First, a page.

Photo Detective: A Group Effort

Photo Detective: A Group Effort

Take time to identify family portraits, and you'll reap unlimited rewards.

Gena Graddy thinks these two portraits depict the same branch of her family. The photographs came from her great-aunt Grover Taylor, the young woman with the braid in the front row of the top portrait. Unfortunately, Taylor didn’t caption her pictures, so it’s unclear if the subjects of these images match up. To find out, Graddy must rely on photographic clues and genealogical details. You can follow the same process to solve your own group-portrait predicaments.

Of course, the best photo identifications come from the people in your pictures — though you won’t always have access to them. Identifications passed down through oral tradition, but not recorded, tend to be fuzzy; people forget or mix up facts as they tell and retell the details. In this case, Taylor told relatives that both photos depict her siblings, but she didn’t attach names to their faces.

When trying to identify children in photographs, it helps to know your relatives’ life dates, since you usually can estimate the subjects’ ages. For instance, the oldest girl in the top photo appears to be in her early 20s, and the youngest looks about 10. Graddy knows that the eldest Taylor girl was Elizabeth. The oldest sibling in the top picture is the woman in the front row next to Grover. This could be Elizabeth — but there’s a problem with that conclusion. Elizabeth was born in 1862, and her youngest sibling was born in 1885. That 23-year age difference doesn’t add up in this picture. If the youngest girl (in the upper-left corner) is 10, then Elizabeth would have to be 33, which doesn’t seem likely. Perhaps the photographer captured a mix of siblings and cousins, not just brothers and sisters. It’s also possible that the oldest girl in this photo is another sister.

To establish a time frame for an image, you must look for details such as a photographer’s imprint and clothing clues. Neither of Graddy’s pictures gives the photographer’s name, so dating them depends on style analysis. According to Children’s Fashions 1860-1912: 1,065 Costume Designs from “La Mode Illustrée” edited by JoAnne Olian (Dover Publications), ruffled yokes, such as those on the girls’ handmade dresses in the top photo, first came into style in the early 1890s. The large wide-brimmed hats in the bottom image suggest a date around 1905.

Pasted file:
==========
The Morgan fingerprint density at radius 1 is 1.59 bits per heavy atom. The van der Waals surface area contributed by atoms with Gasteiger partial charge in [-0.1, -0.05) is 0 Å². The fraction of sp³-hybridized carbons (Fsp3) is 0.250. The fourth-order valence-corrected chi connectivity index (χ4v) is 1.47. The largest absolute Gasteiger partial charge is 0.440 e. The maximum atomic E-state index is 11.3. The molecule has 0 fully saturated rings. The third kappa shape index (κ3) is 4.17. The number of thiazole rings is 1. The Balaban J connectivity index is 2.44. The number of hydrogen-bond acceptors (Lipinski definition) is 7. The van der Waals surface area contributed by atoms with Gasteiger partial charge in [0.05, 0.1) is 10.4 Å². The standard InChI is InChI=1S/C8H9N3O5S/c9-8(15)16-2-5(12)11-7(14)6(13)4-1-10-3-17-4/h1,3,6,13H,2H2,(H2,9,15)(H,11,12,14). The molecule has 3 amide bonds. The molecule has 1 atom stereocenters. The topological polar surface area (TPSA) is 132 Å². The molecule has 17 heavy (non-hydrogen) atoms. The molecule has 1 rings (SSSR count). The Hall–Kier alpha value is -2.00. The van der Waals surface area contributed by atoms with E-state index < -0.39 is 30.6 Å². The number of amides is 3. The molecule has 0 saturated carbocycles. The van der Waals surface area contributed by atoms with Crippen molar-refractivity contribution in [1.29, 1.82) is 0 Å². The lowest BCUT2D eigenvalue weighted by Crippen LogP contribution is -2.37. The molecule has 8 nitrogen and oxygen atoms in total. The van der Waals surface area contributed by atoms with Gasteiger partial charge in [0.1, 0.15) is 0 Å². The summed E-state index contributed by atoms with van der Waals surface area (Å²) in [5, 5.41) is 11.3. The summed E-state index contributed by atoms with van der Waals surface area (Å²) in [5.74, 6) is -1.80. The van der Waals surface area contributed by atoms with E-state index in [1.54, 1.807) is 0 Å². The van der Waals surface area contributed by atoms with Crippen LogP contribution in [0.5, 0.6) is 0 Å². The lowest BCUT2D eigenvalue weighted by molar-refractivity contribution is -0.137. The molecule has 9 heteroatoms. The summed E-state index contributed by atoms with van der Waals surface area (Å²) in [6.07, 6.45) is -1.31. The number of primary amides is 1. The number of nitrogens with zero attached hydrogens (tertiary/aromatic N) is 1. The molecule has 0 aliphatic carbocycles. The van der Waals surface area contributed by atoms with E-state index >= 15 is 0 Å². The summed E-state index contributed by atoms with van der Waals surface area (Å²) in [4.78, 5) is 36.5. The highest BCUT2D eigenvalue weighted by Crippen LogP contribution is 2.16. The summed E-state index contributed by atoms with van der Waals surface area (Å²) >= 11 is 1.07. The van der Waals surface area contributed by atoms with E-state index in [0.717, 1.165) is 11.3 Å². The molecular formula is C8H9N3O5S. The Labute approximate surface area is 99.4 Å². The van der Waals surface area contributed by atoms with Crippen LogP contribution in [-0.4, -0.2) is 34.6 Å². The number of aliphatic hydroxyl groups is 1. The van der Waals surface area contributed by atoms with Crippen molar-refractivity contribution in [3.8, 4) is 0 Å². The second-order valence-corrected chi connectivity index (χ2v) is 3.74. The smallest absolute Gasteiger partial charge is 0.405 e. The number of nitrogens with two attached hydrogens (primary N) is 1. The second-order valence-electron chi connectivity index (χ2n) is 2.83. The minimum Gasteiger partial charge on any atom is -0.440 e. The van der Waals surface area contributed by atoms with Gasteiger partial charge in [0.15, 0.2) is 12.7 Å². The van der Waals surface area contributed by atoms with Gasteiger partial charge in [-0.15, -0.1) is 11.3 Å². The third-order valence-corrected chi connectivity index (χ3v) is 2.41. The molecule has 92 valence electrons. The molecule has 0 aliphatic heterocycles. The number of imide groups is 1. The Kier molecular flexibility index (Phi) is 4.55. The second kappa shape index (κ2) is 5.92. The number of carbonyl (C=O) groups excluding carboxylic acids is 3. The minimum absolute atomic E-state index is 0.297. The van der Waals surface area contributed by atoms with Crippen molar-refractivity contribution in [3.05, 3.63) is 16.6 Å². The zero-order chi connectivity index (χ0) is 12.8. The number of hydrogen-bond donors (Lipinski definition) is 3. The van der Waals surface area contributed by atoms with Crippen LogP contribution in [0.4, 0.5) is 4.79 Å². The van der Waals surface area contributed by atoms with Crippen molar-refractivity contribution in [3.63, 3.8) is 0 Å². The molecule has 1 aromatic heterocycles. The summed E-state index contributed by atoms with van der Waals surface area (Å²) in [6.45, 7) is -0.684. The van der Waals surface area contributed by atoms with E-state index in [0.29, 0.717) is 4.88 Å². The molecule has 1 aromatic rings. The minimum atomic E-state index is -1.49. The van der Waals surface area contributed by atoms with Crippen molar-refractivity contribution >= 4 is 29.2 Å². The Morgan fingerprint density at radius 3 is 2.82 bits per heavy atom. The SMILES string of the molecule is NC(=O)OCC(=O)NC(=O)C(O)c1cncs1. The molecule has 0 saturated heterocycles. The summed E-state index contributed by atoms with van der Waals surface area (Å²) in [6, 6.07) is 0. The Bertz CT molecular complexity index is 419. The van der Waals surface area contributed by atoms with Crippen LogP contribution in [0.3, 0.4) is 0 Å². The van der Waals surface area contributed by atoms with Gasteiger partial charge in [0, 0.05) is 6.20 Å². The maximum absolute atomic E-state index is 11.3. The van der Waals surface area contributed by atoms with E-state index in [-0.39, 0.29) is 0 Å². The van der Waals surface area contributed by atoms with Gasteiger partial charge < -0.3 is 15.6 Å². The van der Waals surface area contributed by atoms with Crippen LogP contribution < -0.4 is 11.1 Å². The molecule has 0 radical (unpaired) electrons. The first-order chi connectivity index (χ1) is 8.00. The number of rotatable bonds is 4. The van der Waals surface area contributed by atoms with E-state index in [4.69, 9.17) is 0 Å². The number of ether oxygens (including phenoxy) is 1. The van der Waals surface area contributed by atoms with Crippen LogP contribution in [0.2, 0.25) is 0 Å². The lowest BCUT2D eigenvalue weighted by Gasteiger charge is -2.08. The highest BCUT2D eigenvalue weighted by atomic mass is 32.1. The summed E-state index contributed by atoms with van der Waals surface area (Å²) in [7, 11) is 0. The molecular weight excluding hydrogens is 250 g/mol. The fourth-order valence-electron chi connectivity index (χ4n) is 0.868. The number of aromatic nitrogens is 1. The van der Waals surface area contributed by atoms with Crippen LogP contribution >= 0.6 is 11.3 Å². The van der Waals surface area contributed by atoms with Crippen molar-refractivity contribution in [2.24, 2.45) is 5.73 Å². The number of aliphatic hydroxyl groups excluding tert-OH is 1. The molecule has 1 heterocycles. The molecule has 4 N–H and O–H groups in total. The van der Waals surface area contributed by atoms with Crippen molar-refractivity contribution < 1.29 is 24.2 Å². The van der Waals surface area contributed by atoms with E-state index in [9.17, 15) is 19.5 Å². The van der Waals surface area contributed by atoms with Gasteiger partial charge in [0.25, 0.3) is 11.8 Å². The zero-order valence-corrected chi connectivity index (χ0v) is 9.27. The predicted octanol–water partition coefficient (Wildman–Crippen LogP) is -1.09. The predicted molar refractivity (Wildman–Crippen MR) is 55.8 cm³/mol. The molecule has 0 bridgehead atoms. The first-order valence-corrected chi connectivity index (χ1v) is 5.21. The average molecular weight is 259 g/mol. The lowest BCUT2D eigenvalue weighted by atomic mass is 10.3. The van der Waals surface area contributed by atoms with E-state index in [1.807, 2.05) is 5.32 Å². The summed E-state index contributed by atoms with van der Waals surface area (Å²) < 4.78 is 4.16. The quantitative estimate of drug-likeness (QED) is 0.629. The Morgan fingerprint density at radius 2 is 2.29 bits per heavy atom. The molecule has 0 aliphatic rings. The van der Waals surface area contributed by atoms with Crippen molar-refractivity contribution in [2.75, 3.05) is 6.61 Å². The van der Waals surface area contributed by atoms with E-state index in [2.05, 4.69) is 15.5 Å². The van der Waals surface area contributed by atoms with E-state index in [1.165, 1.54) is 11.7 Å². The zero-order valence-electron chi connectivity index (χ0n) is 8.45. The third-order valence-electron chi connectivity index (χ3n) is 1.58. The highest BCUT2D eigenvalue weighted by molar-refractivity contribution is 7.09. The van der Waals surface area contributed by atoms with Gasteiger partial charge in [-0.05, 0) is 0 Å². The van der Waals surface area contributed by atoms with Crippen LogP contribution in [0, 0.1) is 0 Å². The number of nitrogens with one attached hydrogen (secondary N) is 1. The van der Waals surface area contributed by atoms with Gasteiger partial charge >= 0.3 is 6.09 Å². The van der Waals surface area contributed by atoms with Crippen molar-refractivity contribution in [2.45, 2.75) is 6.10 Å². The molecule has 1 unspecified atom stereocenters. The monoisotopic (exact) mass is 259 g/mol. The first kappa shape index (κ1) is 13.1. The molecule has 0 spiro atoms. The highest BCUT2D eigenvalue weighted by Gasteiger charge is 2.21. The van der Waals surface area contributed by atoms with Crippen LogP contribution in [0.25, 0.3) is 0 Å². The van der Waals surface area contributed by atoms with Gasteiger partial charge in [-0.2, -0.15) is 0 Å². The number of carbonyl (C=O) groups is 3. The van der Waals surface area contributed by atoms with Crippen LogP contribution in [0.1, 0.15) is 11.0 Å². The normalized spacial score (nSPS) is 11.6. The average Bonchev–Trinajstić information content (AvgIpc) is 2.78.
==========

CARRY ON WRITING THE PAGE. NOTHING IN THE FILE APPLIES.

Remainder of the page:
So who’s who? Looking for physical similarities between the two groups helped Graddy find at least one match. The young man on the far left in the top picture has distinctive facial features that help him stand out in the back row of the bottom photo (he’s second from the left). Although Graddy can’t name the man yet, at least she’s identified him in both pictures.

Next, Graddy compared the faces in these images with those in identified photographs. This resulted in two possible identifications in each picture. To confirm her suspicions, Graddy will contact relatives for additional images of these people.

With the photographs taken about 10 years apart, it appears that the children in the top picture are the adults in the bottom photo. Graddy knows that several of the Taylor siblings died of tuberculosis starting in 1901, not long before the second photo was taken. Genealogical data will provide names and life dates to help with the identification process. As long as she repeats the matching game using other identified photos, Graddy should be able to name the rest of the individuals.

Solving a group-photo mystery takes time, but it’s worth the extra effort. Once you’ve identified all the subjects, you can use the picture as a Rosetta stone to unpuzzle other pictures.

From the April 2005 Family Tree Magazine

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